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Tradition has been defined as, “The passing down of elements of a culture from generation to generation.” Tradition holds together the identity of many different cultures, and it connects us historically to those who are responsible for the world we live in today. Participating in a tradition can be fun and emotionally fulfilling, and make us feel as if we are part of a bigger picture.

However, not all traditions are created equal. Some practices that are continued today involve acts or beliefs that are harmful or dangerous to others. For example, the traditional practice of genital mutilation/circumcision, or the practice of animal slaughter. Yet many feel that if these traditions are not continued, we somehow let down our culture, our identity, or our ancestors; we lose a part of ourselves. Can there be a way for tradition and integrity to coincide when our traditions engender cruelty or harm?

Broadly Defining Tradition

We should take into consideration here the given definition of tradition. Acting out of tradition does not mean we are imitating earlier generations – we are not expected to dress and speak and act exactly like we live in the 1890s even if we are practicing a tradition created in the 1890s. The key word here is “elements” — tradition passes on the elements that we want to have embody who we are and who we were.

Many holidays have changed over the years, such as moving the date or changing what objects and materials are used for its observance. Thanksgiving has even been celebrated in July, and it used to be more common to carve out turnips than pumpkins on Halloween. These are merely benign examples of tradition in order to begin on the broader picture.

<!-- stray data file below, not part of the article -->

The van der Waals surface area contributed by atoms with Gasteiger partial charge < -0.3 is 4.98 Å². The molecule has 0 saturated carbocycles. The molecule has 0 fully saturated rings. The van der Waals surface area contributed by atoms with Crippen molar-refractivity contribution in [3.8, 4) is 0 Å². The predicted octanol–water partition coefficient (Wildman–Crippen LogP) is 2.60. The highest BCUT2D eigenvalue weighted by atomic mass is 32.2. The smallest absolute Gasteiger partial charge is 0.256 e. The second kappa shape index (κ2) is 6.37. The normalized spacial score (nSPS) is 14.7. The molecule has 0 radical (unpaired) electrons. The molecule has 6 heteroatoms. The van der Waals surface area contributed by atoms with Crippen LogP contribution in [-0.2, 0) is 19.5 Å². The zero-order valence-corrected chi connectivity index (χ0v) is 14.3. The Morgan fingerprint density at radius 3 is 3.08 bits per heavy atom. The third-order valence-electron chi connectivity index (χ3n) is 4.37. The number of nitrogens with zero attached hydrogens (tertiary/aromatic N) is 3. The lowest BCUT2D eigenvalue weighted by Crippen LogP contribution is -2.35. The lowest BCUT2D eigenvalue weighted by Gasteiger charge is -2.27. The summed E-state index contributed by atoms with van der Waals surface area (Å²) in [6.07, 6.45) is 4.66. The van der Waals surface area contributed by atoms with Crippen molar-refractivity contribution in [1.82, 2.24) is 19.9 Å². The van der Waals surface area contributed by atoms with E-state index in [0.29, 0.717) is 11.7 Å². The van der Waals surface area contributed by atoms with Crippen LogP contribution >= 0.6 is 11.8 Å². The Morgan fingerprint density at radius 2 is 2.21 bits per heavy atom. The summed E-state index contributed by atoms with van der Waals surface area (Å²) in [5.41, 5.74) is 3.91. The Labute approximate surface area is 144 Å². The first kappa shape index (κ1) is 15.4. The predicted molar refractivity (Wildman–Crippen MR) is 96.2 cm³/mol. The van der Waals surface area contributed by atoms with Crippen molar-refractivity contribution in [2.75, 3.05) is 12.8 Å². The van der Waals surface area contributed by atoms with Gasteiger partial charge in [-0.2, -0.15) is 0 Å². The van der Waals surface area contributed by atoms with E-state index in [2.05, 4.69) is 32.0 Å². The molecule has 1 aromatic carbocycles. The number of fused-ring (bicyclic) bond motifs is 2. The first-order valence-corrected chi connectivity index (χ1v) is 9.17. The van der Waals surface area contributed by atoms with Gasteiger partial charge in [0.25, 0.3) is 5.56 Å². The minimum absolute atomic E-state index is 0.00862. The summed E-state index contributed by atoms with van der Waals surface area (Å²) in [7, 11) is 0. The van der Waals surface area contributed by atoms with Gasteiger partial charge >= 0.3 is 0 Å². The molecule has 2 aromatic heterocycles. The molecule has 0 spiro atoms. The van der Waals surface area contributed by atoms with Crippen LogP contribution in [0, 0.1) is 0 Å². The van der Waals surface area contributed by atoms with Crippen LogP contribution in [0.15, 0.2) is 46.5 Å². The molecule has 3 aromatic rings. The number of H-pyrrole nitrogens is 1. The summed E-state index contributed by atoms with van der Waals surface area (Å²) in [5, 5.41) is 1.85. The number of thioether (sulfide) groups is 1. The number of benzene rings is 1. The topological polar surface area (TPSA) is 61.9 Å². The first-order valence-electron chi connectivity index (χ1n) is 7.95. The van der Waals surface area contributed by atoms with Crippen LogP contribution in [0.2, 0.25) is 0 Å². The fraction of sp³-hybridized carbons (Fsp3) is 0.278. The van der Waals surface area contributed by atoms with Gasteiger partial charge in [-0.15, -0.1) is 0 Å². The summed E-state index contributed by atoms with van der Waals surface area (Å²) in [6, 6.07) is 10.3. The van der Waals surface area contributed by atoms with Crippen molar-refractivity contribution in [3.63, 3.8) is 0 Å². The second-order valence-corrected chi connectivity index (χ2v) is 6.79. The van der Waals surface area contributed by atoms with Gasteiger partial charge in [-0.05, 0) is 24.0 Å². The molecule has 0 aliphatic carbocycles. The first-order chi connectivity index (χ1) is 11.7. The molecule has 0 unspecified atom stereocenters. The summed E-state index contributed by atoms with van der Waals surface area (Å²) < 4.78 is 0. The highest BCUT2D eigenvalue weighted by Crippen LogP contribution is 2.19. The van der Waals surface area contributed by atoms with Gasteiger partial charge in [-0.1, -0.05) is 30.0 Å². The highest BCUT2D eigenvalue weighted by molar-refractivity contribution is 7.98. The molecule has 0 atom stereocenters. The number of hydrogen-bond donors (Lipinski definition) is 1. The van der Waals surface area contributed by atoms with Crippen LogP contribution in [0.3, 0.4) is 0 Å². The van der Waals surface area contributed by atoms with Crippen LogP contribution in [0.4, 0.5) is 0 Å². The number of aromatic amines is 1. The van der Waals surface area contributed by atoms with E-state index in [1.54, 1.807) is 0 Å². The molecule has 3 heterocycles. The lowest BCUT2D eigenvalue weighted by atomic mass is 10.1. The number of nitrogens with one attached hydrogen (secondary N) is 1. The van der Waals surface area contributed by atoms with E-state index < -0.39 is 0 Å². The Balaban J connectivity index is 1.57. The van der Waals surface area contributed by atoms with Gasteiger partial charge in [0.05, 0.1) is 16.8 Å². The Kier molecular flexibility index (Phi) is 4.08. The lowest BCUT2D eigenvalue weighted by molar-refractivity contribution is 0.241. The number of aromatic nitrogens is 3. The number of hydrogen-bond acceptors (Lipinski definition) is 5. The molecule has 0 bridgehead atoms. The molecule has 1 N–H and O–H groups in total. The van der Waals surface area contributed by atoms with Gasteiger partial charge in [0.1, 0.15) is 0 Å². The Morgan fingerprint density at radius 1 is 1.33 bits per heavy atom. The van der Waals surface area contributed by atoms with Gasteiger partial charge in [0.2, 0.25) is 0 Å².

Tradition doesn’t mean that something should never or will never change — we usually see the opposite, that traditions are changed wholly while continuing to have elements that remain important to the community that practices it.

Keeping What Matters

There are many aspects of tradition which can easily be altered without changing much at all about the tradition itself, changes which benefit us greatly and will teach future generations of values that we hold important. Swapping out a Thanksgiving turkey for a tofurky, for example, not only offers us a healthier holiday meal, it teaches younger generations that being thankful for what we have in life does not mean we are entitled to take the life of another. Buying vegetables from local farmers on Christmas won’t make your children reject Santa and go celebrate Festivus.

Tradition isn’t contained in the chemical composition of what we make – it has for a great period of time referred to acts of symbolic nature. The cherished value of family and cultural traditions, from food to clothing to entertainment, is no sooner lost to us simply by losing cruel aspects of their practice.

Reflecting on Cruelty-Based Traditions

Yet still, there are some celebrations and practices, such as bullfighting or the routine slaughter of dolphins near Taiji, which would not exist if we attempted to eliminate the harm they cause. To this we must ask, what are traditions really for? Why do we cherish a tradition more than other actions, and why do we believe that something which is traditional should not be challenged? Who is claiming that these things are “tradition,” and are they doing so because it is an important part of our identity, or is it merely because those who defend this claim also just happen to profit from its continued observance? There are many instances where we must separate claims of who we are from the monetary gains of those who control practices in our society.

We may not be able to change what our ancestors did, what they believed, and how they acted, and so we can no sooner change what tradition has been than we can change who our parents are, or what culture we belong to. However, we can change our own actions. We have the ability to celebrate who we are, as an individual or as part of the whole, and we retain that ability even when we reject some unethical practices that have existed within our society.

Our identity goes both ways — we are who we are because of those who came before, and we are who we are in light of what sort of world we will provide for the next generation. Tradition is only one part of culture: another vital part is what sort of progress, particularly what sort of moral progress, we will create with the short time we are given on this planet.

Image source: MarcusObal / Flickr